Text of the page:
Friday, June 23, 2006

An afternoon in Nicosia and a cultural evening

It started when we learned that the Bristol Old Vic theatre school were doing a tour in Cyprus, showing Shakespeare's 'As you like it'. Their Larnaka performance is this Saturday, at Theatre Antidote and we would love to have gone to see it. However we had already booked with our church house group to go to Kourium, to see - oddly enough - Shakespeare's 'Midsummer Nights' Dream' on Saturday night.

But, since there was a Thursday night performance of 'As you like it' in Nicosia, we decided to go to that. Tim likes Shakespeare but hasn't seen many live performances (well, neither have we...), the Old Vic company have a great reputation, and Richard and Tim wanted to visit a couple of other places in Nicosia anyway. The prices weren't even particularly high. So after lunch yesterday, we filled up with petrol and drove to Nicosia.

The car air-conditioning is just about working, but it's not very effective and I was partially in the sun all the way, so it's a good thing that it only takes about 40 minutes to get to the outskirts. We wanted to look in the Super Home Centre store first and reckoned it was big enough that it would probably be open all day, rather than closing for a couple of hours over lunchtime for siesta, as most shops do. Sure enough, it was open so we spent half an hour wandering round. Unfortunately there's something about the lighting in that shop that makes me feel queasy after more than about twenty minutes, so we didn't hang around.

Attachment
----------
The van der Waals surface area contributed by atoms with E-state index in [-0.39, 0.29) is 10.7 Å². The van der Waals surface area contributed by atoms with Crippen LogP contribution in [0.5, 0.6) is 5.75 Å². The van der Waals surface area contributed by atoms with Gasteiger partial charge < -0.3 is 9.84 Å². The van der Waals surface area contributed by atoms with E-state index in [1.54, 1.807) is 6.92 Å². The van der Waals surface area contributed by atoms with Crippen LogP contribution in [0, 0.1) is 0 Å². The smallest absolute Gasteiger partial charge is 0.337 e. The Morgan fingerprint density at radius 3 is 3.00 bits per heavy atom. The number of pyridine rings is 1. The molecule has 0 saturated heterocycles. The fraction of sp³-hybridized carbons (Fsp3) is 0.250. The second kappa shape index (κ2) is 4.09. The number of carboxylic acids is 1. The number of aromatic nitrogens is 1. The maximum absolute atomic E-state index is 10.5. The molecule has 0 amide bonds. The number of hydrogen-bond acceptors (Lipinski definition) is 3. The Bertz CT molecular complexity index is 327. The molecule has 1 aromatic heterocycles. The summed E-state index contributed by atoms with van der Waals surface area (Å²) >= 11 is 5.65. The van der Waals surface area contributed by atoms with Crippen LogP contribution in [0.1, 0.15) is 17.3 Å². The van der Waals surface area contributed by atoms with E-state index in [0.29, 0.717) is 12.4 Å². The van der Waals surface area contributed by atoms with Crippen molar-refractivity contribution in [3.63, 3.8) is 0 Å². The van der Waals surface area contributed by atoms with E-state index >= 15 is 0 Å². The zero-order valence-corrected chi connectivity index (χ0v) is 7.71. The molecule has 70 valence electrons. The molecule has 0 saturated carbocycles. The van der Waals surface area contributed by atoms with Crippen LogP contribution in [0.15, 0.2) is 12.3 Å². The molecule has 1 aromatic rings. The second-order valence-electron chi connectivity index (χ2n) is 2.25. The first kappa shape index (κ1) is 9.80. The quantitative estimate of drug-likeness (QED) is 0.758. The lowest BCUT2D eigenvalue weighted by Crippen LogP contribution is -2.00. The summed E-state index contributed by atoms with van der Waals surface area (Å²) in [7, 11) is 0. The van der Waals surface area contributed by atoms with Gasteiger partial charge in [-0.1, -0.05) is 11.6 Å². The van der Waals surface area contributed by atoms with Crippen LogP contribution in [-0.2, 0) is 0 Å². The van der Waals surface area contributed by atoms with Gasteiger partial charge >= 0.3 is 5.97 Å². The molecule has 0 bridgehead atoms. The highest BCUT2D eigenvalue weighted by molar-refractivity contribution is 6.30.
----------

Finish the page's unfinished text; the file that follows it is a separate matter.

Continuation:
We were hoping they might have some good beds - we've promised Tim a new bed when we move house -but the choice was limited. Nor did they have any bookcases other than veneered plastic-looking ones, and rattan - attractive, but not very big, and the cats love to sharpen their claws on rattan. They didn't have any widescreen TVs, and their general choice of kitchen appliances etc was slightly worse than those in Larnaka. Nor did they have any curtains. We did see some quite nice rugs that were machine washable, and may consider those when we've actually moved, but we didn't buy anything.